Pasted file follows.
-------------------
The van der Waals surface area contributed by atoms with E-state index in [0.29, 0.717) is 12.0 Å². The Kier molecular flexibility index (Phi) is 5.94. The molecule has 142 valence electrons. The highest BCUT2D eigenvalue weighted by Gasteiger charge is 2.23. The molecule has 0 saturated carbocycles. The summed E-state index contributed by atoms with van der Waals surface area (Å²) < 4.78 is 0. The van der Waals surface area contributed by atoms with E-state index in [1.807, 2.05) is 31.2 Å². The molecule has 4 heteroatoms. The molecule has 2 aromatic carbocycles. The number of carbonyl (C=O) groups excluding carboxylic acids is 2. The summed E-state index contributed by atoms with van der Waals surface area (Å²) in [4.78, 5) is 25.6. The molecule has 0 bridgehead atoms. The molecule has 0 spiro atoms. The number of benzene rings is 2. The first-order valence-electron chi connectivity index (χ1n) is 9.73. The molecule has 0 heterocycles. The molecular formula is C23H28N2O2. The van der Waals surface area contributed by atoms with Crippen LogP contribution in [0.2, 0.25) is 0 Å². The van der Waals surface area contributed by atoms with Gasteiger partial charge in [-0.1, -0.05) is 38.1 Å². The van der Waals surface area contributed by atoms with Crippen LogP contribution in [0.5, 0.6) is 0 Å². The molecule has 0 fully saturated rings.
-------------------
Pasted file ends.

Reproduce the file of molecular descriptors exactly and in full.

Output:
The van der Waals surface area contributed by atoms with E-state index in [0.29, 0.717) is 12.0 Å². The Kier molecular flexibility index (Phi) is 5.94. The molecule has 142 valence electrons. The highest BCUT2D eigenvalue weighted by Gasteiger charge is 2.23. The molecule has 0 saturated carbocycles. The summed E-state index contributed by atoms with van der Waals surface area (Å²) < 4.78 is 0. The van der Waals surface area contributed by atoms with E-state index in [1.807, 2.05) is 31.2 Å². The molecule has 4 heteroatoms. The molecule has 2 aromatic carbocycles. The number of carbonyl (C=O) groups excluding carboxylic acids is 2. The summed E-state index contributed by atoms with van der Waals surface area (Å²) in [4.78, 5) is 25.6. The molecule has 0 bridgehead atoms. The molecule has 0 spiro atoms. The number of benzene rings is 2. The first-order valence-electron chi connectivity index (χ1n) is 9.73. The molecule has 0 heterocycles. The molecular formula is C23H28N2O2. The van der Waals surface area contributed by atoms with Crippen LogP contribution in [0.2, 0.25) is 0 Å². The van der Waals surface area contributed by atoms with Gasteiger partial charge in [-0.1, -0.05) is 38.1 Å². The van der Waals surface area contributed by atoms with Crippen LogP contribution in [0.5, 0.6) is 0 Å². The molecule has 0 fully saturated rings.